My challenge to Universities and Schools is that when making the decision to fire a coach based on wins and losses, to understand how culpable you are in continuing this reflection of society. Let the basis of performance be how well they are shaping qualities that align with your organizational standards and goals. Are they reflecting behaviors and attitudes that exemplify conduct that would lead you to hire them in any other setting?
My challenge to the fans is to understand the price of admission does not grant you the right to speak maliciously and disrespectfully to others. You are doing fine if the worst issue in your life is a team dropping a ball, only to lose again.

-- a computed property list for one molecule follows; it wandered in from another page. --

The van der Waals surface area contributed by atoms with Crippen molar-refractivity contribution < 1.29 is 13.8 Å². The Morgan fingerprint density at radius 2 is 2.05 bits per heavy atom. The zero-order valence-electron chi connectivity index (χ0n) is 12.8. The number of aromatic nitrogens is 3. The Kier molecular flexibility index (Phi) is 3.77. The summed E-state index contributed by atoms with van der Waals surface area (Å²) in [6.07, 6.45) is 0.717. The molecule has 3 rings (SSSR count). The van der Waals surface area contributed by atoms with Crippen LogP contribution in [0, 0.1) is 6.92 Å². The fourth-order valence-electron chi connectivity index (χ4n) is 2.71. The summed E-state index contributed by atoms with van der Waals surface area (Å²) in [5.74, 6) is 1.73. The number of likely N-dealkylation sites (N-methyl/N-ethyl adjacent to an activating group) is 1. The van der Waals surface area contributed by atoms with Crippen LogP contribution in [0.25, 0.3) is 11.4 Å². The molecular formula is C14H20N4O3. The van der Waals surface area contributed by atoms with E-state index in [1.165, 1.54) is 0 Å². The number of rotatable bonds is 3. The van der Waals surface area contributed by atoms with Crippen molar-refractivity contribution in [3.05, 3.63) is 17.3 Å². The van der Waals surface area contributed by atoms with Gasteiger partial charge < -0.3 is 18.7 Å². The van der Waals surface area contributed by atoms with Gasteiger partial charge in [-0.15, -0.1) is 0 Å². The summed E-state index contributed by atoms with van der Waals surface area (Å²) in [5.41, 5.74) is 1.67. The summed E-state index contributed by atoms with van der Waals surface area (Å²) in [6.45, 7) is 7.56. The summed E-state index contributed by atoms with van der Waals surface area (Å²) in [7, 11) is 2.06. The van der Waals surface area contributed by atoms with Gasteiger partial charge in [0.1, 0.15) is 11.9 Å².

And lastly, my challenge to the athletes is to create a separation between yourself as an individual and yourself as an athlete. It becomes a dark place when the two are one and your days of playing are done. I know it was for me, and so I began to search the bottom of many bottles, hoping that the next blunt would stop the pain, or that the next woman would fill that void. At each point I was causing more damage that only worsened the pain. But I felt I couldn’t tell anyone; I was supposed to be strong. All those years of being a “beast” and an “animal” on the field can misguide a person.
But thankfully, one day I met someone who did not treat me on the basis of anything that I could do or had done, and it was one of the most freeing days of my life. I don’t know where you’re at right now in life, but my hope is that you too will understand that your worth is set and is not based on anything you can or will do.